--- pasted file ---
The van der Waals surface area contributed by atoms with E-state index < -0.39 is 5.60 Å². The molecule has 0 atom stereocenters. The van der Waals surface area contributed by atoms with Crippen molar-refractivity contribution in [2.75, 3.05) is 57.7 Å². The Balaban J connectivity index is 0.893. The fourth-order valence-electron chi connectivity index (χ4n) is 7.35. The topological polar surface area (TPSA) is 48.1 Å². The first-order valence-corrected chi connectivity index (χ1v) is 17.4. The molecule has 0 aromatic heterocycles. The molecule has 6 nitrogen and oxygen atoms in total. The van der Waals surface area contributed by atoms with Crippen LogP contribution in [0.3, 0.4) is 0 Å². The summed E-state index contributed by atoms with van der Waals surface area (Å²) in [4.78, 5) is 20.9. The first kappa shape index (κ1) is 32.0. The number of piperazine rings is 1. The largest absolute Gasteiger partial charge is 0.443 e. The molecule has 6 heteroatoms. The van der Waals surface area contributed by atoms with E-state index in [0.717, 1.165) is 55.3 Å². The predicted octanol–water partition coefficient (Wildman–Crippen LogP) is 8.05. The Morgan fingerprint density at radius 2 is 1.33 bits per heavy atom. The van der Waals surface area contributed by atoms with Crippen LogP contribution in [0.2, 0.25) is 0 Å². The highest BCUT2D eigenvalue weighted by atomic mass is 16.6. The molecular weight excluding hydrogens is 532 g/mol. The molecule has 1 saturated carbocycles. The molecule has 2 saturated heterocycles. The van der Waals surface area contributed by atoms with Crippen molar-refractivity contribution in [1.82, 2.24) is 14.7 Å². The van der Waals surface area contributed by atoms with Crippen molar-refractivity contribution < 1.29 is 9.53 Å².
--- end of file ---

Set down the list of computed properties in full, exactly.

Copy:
The van der Waals surface area contributed by atoms with E-state index < -0.39 is 5.60 Å². The molecule has 0 atom stereocenters. The van der Waals surface area contributed by atoms with Crippen molar-refractivity contribution in [2.75, 3.05) is 57.7 Å². The Balaban J connectivity index is 0.893. The fourth-order valence-electron chi connectivity index (χ4n) is 7.35. The topological polar surface area (TPSA) is 48.1 Å². The first-order valence-corrected chi connectivity index (χ1v) is 17.4. The molecule has 0 aromatic heterocycles. The molecule has 6 nitrogen and oxygen atoms in total. The van der Waals surface area contributed by atoms with Crippen LogP contribution in [0.3, 0.4) is 0 Å². The summed E-state index contributed by atoms with van der Waals surface area (Å²) in [4.78, 5) is 20.9. The first kappa shape index (κ1) is 32.0. The number of piperazine rings is 1. The largest absolute Gasteiger partial charge is 0.443 e. The molecule has 6 heteroatoms. The van der Waals surface area contributed by atoms with E-state index in [0.717, 1.165) is 55.3 Å². The predicted octanol–water partition coefficient (Wildman–Crippen LogP) is 8.05. The Morgan fingerprint density at radius 2 is 1.33 bits per heavy atom. The van der Waals surface area contributed by atoms with Crippen LogP contribution in [0.2, 0.25) is 0 Å². The highest BCUT2D eigenvalue weighted by atomic mass is 16.6. The molecular weight excluding hydrogens is 532 g/mol. The molecule has 1 saturated carbocycles. The molecule has 2 saturated heterocycles. The van der Waals surface area contributed by atoms with Crippen molar-refractivity contribution in [1.82, 2.24) is 14.7 Å². The van der Waals surface area contributed by atoms with Crippen molar-refractivity contribution < 1.29 is 9.53 Å².